Are you someone with a strong interest in consumer behavior, and what makes people tick? Perhaps you possess good listening skills, and conducting focus groups – getting information from people - would be intuitive for you. Maybe you are highly organized, and have good time management skills. Market Research analysts have to be good at details. Or perhaps you are a right brain and left brain kind of person. Market research analysts have to be familiar with, and good at both qualitative and quantitative research methods.

If this sounds like you, then becoming a market research analyst, may offer you many rewards.

Market research analysts study market conditions and examine potential sales associated with a product or service. These essential professionals help companies understand the demands of their consumers, who will buy a product and how an item should be priced. With this in mind, here's everything you need to know about the path to becoming a market research analyst.

How to Become a Market Research Analyst

If you're interested in becoming a market research analyst, the first step is to obtain at least a bachelor's degree in a relevant field, such as business, statistics, or marketing. While this is the base level required by most positions, some positions require at least a master's degree, in a field like marketing, statistics, or business analytics. People also obtain degrees in fields like mathematics, economics, computer science, communications, or psychology.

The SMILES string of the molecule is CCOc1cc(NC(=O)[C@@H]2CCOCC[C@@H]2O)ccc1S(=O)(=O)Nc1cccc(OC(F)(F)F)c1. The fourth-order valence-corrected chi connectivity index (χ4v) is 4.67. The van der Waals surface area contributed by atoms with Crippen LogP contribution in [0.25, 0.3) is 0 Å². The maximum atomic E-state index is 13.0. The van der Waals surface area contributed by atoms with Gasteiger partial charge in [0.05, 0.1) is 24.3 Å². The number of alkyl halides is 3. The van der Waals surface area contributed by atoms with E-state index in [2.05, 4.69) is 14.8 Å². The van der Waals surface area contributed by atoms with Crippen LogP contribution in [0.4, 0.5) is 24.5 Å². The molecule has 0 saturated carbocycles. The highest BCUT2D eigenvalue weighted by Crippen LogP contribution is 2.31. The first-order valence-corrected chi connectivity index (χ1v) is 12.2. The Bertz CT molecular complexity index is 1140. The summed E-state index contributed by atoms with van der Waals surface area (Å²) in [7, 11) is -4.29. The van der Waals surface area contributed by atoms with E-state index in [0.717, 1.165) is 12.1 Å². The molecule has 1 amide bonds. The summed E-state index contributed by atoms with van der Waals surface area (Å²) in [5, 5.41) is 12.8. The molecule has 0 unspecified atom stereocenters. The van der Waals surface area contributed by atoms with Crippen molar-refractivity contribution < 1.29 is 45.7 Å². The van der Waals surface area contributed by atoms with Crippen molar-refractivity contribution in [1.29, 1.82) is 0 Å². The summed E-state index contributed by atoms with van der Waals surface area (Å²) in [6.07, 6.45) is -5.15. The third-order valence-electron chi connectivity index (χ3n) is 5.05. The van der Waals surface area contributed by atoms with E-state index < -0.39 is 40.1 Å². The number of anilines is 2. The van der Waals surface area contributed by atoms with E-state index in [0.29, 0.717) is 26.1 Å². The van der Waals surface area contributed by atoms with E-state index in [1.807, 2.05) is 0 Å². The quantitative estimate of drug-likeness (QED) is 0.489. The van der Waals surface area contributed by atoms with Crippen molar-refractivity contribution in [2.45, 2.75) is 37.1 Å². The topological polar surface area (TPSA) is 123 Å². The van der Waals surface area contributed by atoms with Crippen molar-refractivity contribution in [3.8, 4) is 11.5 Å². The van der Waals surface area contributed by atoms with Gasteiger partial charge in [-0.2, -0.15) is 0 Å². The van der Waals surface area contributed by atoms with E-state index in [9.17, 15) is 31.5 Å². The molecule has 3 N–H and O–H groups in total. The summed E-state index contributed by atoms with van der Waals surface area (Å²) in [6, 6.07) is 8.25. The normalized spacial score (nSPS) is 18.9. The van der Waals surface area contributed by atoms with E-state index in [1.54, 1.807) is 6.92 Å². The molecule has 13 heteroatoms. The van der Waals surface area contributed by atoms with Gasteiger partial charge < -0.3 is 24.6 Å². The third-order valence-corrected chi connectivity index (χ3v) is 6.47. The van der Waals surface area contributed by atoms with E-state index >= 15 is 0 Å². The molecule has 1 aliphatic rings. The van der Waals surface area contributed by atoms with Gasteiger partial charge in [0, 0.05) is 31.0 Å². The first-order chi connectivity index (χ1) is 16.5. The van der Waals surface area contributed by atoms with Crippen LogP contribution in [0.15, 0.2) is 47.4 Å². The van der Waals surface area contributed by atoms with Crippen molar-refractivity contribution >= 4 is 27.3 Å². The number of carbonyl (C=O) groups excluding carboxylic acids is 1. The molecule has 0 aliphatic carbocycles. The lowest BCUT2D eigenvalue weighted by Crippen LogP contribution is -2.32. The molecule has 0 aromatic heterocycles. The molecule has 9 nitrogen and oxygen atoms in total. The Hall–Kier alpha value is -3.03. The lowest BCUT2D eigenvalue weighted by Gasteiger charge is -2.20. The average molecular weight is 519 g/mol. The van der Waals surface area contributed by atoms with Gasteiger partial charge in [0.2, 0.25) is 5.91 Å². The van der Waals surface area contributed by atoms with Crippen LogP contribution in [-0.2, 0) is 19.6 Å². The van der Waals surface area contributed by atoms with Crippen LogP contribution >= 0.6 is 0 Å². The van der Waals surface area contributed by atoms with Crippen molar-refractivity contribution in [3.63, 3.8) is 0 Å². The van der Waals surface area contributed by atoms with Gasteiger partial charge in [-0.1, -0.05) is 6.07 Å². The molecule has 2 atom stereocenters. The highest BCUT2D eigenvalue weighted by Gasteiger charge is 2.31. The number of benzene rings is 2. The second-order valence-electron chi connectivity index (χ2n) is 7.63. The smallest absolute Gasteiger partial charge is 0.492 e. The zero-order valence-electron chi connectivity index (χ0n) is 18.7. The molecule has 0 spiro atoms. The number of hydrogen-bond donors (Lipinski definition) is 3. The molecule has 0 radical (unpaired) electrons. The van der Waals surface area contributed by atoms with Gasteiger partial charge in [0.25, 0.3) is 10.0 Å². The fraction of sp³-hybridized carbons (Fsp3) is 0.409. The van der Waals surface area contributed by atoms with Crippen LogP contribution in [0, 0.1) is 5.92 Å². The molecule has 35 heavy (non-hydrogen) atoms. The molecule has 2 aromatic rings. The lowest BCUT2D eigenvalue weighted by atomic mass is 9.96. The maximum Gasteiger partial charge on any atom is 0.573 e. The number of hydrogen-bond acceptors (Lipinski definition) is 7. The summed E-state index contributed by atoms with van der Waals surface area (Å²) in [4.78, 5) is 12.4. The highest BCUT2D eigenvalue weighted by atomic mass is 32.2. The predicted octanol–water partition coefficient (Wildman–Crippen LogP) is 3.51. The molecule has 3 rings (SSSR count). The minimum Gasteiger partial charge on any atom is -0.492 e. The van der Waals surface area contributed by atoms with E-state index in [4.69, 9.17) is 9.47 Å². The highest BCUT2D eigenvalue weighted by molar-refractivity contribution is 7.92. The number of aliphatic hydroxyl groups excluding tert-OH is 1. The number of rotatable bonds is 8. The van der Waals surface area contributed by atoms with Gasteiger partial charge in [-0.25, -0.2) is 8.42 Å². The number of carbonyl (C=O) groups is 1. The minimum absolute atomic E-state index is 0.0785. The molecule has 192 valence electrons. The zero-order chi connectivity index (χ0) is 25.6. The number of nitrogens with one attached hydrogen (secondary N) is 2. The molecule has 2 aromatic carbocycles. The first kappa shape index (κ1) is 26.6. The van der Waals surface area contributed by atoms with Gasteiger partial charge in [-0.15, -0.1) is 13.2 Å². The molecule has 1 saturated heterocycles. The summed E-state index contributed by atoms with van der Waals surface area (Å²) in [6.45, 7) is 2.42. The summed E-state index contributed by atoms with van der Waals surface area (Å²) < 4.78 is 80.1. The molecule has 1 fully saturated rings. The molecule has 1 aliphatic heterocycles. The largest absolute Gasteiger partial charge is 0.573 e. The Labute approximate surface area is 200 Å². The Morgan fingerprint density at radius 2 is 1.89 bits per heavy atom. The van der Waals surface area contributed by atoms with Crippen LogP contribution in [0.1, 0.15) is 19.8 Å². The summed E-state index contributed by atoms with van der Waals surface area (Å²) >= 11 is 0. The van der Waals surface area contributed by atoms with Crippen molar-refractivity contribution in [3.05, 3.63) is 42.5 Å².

What Does a Market Research Analyst Do?

Market research analysts serve a critical purpose in the modern workforce. By obtaining and analyzing data on consumers and competitors, market research analysts work to study consistently changing market conditions. In doing this, they examine the potential sales of a service or a product. Market research analysts are used across most industries. Most work full-time and under strict deadlines, so the skill of time management is essential.

The daily duties of a market research analyst may include the following:

  • Monitor and forecast sales and marketing trends.
  • Measure the effectiveness of marketing strategies and programs.
  • Collect data about consumers, market conditions and competitors.
  • Use statistical software to analyze data.
  • Convert complex data into tables, graphs, and reports.
  • Prepare reports and present the compiled results to management and clients.

Market research analysts serve a simple product for companies: they analyze data and make it easier for companies to understand.

What are the Skills You Need to be a Market Research Analyst?

The skills needed to be a market research analyst are many - in addition to being organized and comfortable with multi-tasking, good market research analysts also need to understand how to work in dynamic, fast-paced environments. Additional skills needed include analyzing data, writing reports, collecting data, surveying data and similar skills.

Here are some of the essential skills for market research analysts:

  • Analytical skills. Market research analysts must be able to process and understand large amounts of data at any given time.
  • Critical-thinking skills. Market research analysts must be able to assess available information and determine which marketing strategies or outlooks would work best for a company.